"OK, Tarren, that’s it," Xena said finally. "I won’t tolerate this little temper tantrum of yours. Go back to camp and go straight to bed. There will be no swimming... no playing...just bed! And if I hear one more word out of your little mouth, I will put you over my knee right here and right now!" Bending down so her nose was within inches of her daughter’s, the warrior growled, "Do I make myself clear?"

The child swallowed hard and nodded complete understanding of what her mother told her.

Xena straightened up to her full height. After slowly drawing, holding and releasing a deep breath, she said, "Good! I’m glad we cleared that up." Pointing toward the trail, she ordered, "Get back to camp, now!"

Tarren glared at her for a moment. Then, dragging the staff behind, she reluctantly headed back for the site and a daylight sleep.

As the parent watched her child stomp slowly back down the path, she sighed heavily and shook her head. Knocking herself gently in the forehead with her staff to vent her frustration, she moaned as her eyes met the bard’s, "What am I gonna do with her?"

Gabrielle stood next to her friend glancing back at the fading figure of the defiant youngster. "Well, she definitely has your little temper, doesn’t she?" the bard said with a laugh to break the tension.

Xena turned and glared at her friend. Then, one side of her mouth pulled into a smirk, as she whispered, "Yeah, scary isn’t it?"

The young bard was always impressed with the way Xena could handle Tarren. No matter how frustrated or angry the child tried to make her, the warrior always seemed to be able to reign her emotions in and remain parental. It was a softer side of Xena that Gabrielle was happy to see. She delighted in the thought that this little scamp could bring the great Warrior Princess to her knees with a gentle smile or a pouting lip.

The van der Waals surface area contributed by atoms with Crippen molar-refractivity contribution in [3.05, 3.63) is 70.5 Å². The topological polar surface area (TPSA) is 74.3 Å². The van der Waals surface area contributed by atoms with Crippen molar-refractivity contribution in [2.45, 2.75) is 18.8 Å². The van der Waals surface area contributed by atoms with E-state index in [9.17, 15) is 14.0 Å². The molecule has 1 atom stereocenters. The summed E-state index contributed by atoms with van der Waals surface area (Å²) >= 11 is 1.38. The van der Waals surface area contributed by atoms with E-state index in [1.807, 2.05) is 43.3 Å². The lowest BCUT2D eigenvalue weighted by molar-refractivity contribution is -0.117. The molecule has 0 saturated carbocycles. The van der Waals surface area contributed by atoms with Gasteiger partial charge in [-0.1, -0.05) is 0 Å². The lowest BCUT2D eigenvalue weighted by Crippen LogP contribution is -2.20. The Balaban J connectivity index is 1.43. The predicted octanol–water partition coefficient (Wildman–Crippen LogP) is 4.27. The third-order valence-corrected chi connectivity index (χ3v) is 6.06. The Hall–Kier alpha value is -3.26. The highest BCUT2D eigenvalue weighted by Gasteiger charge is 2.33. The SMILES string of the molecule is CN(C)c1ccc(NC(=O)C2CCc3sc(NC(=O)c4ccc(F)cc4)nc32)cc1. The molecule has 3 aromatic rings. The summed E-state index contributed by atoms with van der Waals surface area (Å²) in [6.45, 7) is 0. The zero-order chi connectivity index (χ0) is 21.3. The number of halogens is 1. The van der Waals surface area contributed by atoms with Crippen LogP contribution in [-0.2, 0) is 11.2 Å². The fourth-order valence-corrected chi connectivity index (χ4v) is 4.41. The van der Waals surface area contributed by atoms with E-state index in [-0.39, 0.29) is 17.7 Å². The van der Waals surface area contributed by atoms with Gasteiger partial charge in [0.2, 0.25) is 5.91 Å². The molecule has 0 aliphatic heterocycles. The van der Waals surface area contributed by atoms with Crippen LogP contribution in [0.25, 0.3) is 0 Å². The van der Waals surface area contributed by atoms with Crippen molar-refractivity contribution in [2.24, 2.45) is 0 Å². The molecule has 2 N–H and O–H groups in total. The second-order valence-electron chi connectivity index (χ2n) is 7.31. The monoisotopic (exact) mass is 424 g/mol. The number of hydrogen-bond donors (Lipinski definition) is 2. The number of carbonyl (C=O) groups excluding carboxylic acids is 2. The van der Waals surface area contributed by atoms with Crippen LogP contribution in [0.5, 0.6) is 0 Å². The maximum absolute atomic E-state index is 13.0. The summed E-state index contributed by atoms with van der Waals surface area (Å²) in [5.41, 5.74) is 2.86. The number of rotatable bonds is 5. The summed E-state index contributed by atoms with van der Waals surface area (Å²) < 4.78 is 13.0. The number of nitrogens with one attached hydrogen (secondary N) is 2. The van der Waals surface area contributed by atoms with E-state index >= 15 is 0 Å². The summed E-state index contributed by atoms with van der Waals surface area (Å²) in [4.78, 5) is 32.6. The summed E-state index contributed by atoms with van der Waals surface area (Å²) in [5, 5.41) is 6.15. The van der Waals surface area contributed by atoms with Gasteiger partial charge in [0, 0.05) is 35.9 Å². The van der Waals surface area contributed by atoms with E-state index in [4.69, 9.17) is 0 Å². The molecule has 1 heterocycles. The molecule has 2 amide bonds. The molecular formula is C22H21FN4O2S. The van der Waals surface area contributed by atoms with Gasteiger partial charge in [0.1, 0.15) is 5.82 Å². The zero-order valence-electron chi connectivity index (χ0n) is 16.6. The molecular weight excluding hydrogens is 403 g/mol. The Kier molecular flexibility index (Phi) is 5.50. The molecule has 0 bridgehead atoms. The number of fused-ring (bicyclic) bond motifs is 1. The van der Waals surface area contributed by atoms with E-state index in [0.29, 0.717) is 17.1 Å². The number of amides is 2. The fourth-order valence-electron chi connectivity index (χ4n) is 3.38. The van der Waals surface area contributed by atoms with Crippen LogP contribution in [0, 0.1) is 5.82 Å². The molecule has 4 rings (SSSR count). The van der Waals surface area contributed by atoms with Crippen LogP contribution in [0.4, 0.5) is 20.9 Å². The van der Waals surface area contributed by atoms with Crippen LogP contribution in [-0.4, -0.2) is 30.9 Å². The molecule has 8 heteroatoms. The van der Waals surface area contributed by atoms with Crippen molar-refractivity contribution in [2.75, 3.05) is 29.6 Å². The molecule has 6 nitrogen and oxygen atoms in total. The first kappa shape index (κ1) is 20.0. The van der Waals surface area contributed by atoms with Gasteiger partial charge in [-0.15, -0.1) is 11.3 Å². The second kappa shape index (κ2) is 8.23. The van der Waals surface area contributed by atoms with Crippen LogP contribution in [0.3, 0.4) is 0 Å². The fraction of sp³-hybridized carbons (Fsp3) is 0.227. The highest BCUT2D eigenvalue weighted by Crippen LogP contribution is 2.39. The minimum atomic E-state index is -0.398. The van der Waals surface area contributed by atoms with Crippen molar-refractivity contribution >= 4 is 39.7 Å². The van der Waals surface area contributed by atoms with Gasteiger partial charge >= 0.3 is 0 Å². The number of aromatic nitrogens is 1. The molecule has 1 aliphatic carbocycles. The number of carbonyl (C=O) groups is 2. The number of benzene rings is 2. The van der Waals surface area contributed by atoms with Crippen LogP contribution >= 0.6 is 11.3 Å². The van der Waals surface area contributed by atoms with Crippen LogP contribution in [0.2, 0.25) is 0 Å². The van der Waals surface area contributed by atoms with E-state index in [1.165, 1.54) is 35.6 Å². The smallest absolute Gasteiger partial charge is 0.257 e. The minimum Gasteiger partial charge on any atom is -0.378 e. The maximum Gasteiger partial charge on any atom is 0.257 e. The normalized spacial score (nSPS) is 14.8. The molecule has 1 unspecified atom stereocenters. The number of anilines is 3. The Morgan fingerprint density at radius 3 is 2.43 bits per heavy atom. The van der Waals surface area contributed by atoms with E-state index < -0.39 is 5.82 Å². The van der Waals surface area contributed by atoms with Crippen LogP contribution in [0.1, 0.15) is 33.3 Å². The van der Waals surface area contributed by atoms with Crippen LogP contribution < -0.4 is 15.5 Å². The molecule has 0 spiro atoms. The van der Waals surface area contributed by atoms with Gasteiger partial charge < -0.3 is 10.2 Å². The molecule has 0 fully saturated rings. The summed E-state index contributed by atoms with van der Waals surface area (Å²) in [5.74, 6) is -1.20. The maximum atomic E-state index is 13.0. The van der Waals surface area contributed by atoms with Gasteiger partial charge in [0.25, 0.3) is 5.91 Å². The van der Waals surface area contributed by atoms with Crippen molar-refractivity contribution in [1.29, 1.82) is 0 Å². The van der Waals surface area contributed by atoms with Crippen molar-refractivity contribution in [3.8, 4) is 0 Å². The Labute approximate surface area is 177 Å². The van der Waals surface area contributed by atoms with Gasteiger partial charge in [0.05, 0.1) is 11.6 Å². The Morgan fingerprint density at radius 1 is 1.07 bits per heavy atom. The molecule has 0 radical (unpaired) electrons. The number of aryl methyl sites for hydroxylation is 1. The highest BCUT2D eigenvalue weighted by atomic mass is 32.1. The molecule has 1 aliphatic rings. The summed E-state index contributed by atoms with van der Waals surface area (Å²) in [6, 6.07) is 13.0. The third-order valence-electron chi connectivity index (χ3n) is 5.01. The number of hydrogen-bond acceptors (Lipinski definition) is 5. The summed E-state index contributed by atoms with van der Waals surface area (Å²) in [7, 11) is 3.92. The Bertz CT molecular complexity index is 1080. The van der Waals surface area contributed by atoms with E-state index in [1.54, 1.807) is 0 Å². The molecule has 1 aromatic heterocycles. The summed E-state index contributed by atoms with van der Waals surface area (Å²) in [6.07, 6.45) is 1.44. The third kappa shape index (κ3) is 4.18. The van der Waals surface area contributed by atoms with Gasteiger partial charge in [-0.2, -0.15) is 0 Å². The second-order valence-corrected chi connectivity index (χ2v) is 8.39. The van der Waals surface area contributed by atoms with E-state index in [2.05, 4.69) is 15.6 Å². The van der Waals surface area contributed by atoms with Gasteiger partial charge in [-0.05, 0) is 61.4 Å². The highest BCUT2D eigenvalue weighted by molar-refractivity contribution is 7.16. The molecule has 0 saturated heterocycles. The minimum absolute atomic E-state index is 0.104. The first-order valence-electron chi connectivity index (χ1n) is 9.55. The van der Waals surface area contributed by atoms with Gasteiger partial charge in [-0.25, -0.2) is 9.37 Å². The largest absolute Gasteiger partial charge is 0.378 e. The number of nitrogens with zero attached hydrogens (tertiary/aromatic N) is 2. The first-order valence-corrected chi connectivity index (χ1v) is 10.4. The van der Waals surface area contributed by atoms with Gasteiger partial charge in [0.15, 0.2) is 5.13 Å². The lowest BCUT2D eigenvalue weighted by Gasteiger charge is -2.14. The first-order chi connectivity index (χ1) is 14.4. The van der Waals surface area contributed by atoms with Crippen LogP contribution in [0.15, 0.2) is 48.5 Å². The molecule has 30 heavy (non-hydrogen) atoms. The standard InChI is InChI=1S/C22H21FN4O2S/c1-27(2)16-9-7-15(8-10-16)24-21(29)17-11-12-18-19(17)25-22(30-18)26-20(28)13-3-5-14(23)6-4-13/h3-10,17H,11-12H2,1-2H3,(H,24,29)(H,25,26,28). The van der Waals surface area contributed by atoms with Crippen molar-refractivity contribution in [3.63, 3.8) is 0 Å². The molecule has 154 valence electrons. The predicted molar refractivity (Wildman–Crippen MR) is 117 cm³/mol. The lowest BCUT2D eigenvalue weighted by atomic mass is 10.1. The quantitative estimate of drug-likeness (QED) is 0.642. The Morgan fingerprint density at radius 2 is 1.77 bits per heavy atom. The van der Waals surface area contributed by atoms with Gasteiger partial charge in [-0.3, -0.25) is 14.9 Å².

"Maybe we’re just pushing her too hard with all of this, Xena. She is just a little kid," the bard said with a grin.

The warrior nodded, "I know how old she is, Gabrielle, but she asked me to teach her the staff. When we started this, I told her that this wasn’t a game... that becoming skillful at it would take a lot of work and training. We encounter too much danger on the road for her not to develop strong self-defense early, as much as I hate the necessity for it. I want her to learn to respect people and the things around her... and to know the difference between self-defense and fighting. Obviously, she has not learned anything yet except how to act like a spoiled brat," the warrior finished in a low, even tone.

Gabrielle placed a reassuring hand on her frustrated friend’s arm. "Hey," she said smiling gently, "She’s just in one of her brat moods. She probably needs that nap. Let her spend some time alone thinking about what she’s doing wrong. She’ll come around."

Xena began to grin a bit, taking comfort from her friend’s words and look of confidence on her face. She hoped the bard was right. "By the’d she get you into the dirt?" the warrior asked with a sly smirk.

Gabrielle quickly studied her feet, embarrassed by the youngster’s ability to catch her off guard. "Err...well...lucky shot, I guess," she said not meeting her friend’s eyes.

Xena picked up her staff and nodded at the bard, "Uh huh...Well, let’s see if I can get that lucky ‘cause you still have a half hour's drilling left, my bard," she said falling back to face her youthful opponent.

Gabrielle smiled and crouched low into a fighting position, "Any time you are ready, my warrior," the Amazon queen said, ready for the attack.

All that was heard for a long while was an echo of sticks clashing and, eventually, the groan of Gabrielle finding her way into the dirt once again.


Chapter 2 – Visions